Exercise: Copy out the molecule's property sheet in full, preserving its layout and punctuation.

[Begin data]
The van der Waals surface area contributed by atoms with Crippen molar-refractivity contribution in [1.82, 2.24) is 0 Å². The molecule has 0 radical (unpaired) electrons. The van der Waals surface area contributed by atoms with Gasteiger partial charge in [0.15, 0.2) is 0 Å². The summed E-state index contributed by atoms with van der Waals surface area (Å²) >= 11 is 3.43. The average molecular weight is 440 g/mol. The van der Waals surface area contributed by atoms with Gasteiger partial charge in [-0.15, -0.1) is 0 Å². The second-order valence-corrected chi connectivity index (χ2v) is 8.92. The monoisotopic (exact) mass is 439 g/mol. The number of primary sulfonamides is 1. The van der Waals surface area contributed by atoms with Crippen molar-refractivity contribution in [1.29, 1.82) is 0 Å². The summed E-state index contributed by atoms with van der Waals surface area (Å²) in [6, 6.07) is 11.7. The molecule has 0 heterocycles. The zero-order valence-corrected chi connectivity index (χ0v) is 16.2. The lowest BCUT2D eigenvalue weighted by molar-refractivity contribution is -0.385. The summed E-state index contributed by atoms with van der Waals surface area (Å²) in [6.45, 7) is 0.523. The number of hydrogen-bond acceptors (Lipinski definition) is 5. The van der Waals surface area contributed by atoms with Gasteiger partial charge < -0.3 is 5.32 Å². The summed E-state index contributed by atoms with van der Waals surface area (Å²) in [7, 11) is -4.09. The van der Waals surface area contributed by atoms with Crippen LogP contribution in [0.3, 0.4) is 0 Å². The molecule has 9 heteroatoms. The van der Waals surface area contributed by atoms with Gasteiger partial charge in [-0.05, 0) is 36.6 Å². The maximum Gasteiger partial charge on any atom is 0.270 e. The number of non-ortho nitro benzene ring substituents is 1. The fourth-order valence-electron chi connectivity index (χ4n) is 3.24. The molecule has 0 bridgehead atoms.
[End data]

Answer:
The van der Waals surface area contributed by atoms with Crippen molar-refractivity contribution in [1.82, 2.24) is 0 Å². The molecule has 0 radical (unpaired) electrons. The van der Waals surface area contributed by atoms with Gasteiger partial charge in [0.15, 0.2) is 0 Å². The summed E-state index contributed by atoms with van der Waals surface area (Å²) >= 11 is 3.43. The average molecular weight is 440 g/mol. The van der Waals surface area contributed by atoms with Gasteiger partial charge in [-0.15, -0.1) is 0 Å². The second-order valence-corrected chi connectivity index (χ2v) is 8.92. The monoisotopic (exact) mass is 439 g/mol. The number of primary sulfonamides is 1. The van der Waals surface area contributed by atoms with Crippen molar-refractivity contribution in [1.29, 1.82) is 0 Å². The summed E-state index contributed by atoms with van der Waals surface area (Å²) in [6, 6.07) is 11.7. The molecule has 0 heterocycles. The zero-order valence-corrected chi connectivity index (χ0v) is 16.2. The lowest BCUT2D eigenvalue weighted by molar-refractivity contribution is -0.385. The summed E-state index contributed by atoms with van der Waals surface area (Å²) in [6.45, 7) is 0.523. The number of hydrogen-bond acceptors (Lipinski definition) is 5. The van der Waals surface area contributed by atoms with Gasteiger partial charge < -0.3 is 5.32 Å². The summed E-state index contributed by atoms with van der Waals surface area (Å²) in [7, 11) is -4.09. The van der Waals surface area contributed by atoms with Crippen LogP contribution in [0.3, 0.4) is 0 Å². The molecule has 9 heteroatoms. The van der Waals surface area contributed by atoms with Gasteiger partial charge in [-0.05, 0) is 36.6 Å². The maximum Gasteiger partial charge on any atom is 0.270 e. The number of non-ortho nitro benzene ring substituents is 1. The fourth-order valence-electron chi connectivity index (χ4n) is 3.24. The molecule has 0 bridgehead atoms.